Talk:Websense/Archive 1

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Archive 1 Archive 2

(various comments that had no section header)

--Rob; Hell fucking yeah i hate this damn program, it doesnt even let me surf with firefox, i think it closes its ports or something —Preceding unsigned comment added by (talk) 05:56, 2 January 2008 (UTC)

I'd like to say... i hate websense with every inch of my being. i hope this company rots in hell.

Mofos... I hate these &(%&*(*%^*!! Ggrrrr.... —Preceding unsigned comment added by (talk) 11:40, 3 January 2008 (UTC)

"This is due to the fact that the use of Websense violates the 1st Amendment." - Clearly POV and also misleading/inaccurate. Getting rid of it. RegBarc 21:32, 23 March 2006 (UTC)

On interesting thing that might want to be looked into, is providing critical links that are not blocked by websense.
Dappergeek 00:58, 9 January 2006 (UTC)

I think Websense is trying to stop all its opponents. I should know -- it locked off some of my favorite sites promoting a free internet (without any reason)! --Aussie Evil 17:12, 13 January 2006 (UTC)
I did put in a request to get unblocked, which resulted in it being moved to Information Technology, a less-likely-to-be-blocked category. Currently my anti-censorware/anti-WebSENSE pages aren't being blocked,but that's probably a matter of time (plus, I didn't feel proper in adding them). EstiRose 17:04, 23 January 2006 (UTC)

Can I just add that the picture where amnesty is blocked is wrong; on this school computer, where EVERYTHING is blocked, works. WEBSENSE=BOO -- 08:53, 2 October 2007 (UTC)

Don't cuss. It's also so annoying how Websence blocks all "uncategorized" sites. Freewebs and iGoogle work. so does :D EinsteinBaby (talk) 13:44, 9 May 2008 (UTC) I'm still thirteen but i can't resist the urge to............ DAMN YOU WEBSENSE!!! —Preceding unsigned comment added by (talk) 02:29, 4 August 2008 (UTC)

Websense is the biggest piece of crap. the mans always trying to keep us down —Preceding unsigned comment added by (talk) 16:57, 18 September 2008 (UTC)

Proxy Avoidance

new filtering category, apparently. The Websense installed where I work filtered out citing that category ;) Dunno where to add it, though. TKarrde 00:30, 6 February 2006 (UTC)

It is a WebSENSE sub-category, but I felt the list was big enough without putting every subcategory in (it's a subcategory of Information Technology, per the cited link). Feel free to pull the list from the link and add the subcategory in, though. EstiRose 05:38, 17 February 2006 (UTC)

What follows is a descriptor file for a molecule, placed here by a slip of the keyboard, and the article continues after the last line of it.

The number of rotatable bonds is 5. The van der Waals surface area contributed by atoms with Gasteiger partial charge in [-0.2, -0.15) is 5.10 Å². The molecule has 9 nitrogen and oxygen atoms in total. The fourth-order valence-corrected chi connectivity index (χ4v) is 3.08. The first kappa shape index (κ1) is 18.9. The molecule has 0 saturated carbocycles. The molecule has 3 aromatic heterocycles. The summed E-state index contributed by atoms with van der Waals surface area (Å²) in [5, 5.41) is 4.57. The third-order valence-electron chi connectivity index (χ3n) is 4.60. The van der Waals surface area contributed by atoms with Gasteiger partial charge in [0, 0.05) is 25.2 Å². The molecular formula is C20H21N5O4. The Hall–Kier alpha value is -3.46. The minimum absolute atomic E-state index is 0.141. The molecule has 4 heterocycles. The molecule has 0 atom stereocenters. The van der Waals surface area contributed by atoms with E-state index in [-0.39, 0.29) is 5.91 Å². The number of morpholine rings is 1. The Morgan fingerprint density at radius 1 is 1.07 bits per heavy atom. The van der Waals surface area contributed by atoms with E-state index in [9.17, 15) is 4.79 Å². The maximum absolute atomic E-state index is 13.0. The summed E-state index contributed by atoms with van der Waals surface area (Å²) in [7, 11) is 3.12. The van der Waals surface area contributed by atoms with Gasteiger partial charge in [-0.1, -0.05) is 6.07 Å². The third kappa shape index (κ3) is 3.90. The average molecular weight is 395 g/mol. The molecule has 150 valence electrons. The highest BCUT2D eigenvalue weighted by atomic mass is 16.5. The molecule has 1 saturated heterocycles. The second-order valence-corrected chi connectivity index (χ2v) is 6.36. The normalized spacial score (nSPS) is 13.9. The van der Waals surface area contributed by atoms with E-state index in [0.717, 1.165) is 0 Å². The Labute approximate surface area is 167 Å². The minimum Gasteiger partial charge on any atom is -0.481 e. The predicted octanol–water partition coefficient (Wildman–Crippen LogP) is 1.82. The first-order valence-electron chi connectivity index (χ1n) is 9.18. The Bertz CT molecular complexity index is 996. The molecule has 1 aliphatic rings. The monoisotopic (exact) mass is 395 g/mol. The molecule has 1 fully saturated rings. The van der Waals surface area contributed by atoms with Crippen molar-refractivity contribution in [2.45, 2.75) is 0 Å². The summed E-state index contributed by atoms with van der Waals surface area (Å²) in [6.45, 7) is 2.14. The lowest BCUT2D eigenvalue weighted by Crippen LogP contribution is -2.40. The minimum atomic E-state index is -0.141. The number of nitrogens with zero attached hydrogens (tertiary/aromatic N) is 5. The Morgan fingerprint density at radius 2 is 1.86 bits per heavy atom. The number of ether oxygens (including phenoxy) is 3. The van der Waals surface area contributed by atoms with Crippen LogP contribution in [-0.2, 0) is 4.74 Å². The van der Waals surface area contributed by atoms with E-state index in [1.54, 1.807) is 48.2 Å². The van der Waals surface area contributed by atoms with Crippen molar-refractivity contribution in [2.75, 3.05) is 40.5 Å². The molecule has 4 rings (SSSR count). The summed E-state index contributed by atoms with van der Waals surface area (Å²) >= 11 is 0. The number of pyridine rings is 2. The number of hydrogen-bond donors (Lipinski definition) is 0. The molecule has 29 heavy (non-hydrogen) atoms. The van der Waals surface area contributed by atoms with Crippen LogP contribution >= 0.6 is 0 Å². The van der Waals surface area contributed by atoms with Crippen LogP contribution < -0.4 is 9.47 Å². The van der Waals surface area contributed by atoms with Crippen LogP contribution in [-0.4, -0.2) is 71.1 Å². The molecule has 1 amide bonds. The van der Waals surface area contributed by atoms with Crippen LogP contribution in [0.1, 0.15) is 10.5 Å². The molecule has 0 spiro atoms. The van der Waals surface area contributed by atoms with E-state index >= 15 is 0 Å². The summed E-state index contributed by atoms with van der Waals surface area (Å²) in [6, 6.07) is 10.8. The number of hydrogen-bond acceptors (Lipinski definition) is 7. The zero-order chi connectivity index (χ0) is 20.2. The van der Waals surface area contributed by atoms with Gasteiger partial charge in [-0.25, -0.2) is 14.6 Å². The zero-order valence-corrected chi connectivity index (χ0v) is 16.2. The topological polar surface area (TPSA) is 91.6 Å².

I've run across this too. [1] --Explodicle 23:04, 28 November 2006 (UTC)


I have added an image of Websense at work blocking so people see what happens when it happens. Hillhead15 09:36, 15 March 2006 (UTC)

Possible spam

I've taken out the Celestix, Inc link that was at the top of the page, because it seemed like spam/advertising. EstiRose 18:44, 16 April 2006 (UTC)

Blocking without notice?

I'm at a school running Websense, and recently numerous pages that were never blocked before have stopped working. They don't deliver a notification of any kind, the page simply stops loading and the progress bar freezes. This happens with Google video, Penny Arcade, Megatokyo (pretty much all webcomics), and numerous other areas. Can anyone verify whether this is a Websense block? I think it might just be a local block by the district but I'm not sure. 18:53, 21 April 2006 (UTC)

Reply--The administrators at your school can see what sites students visit. Administrators can also block sites.EinsteinBaby (talk) 12:11, 7 May 2008 (UTC)
Unlikely - Websense tends to serve up a sort of naughty naughty page rather than just blocking it. I see Livejournal is now banned under Personals and Dating. That's going to make a lot of people happy... Sciamachy 13:53, 9 May 2006 (UTC)
Websense only blocks what your local network administrator wants to block....sooo.... at my company LJ isn't blocked... remember folks, websense only blocks what your network admin chooses to block... its like hating on the gun company that makes the gun that you got shot with... John.t.singh (talk) 21:21, 14 October 2008 (UTC)


The way the article is phrased suggests that the link to Websense's categories is a link to all the categories blocked by Websense, but in reality I think those are categories in which all sites, blocked or not, are grouped. Is this correct? Theshibboleth 03:10, 13 May 2006 (UTC)

There is nothing in text of article that makes distinction between categories that are blocked and those that are not. Could someone who knows Websense separate blocked categories please. Shinhan 17:16, 27 July 2006 (UTC)
There is no difference. This is a list of categories that *can* be blocked. Each organization chooses to block certain categories, though there's a good chance some categories will be blocked (such as "Sex" or "Proxy Avoidance") by most of WebSense's clients, and some that will almost never be blocked (such as "News"). But as I've had WebSense tell me numerous times, of course, they don't block pages, they just *enable* their clients to block pages. If I can improve the wording, I will. EstiRose 20:46, 12 August 2006 (UTC)

Try to reload the page, Usually it works.

I just discovered a new category apparently blocked by websense. "URL Translation Services" Huh?

just today i found "yahoo" blocked what the hell isnt that going too far?

Wikipedia Blocked

Has anyone else had Wikipedia blocked for them? My school is running websense, and as of yeserday has been blocked.

With ye. Sign your name with four tildes. ~~~~. Anyway, it's likely that your teacher has some control over the block, and he/she decided that since you (or your colleagues) have been vandalising wikipedia of late, and so it was added to a block list.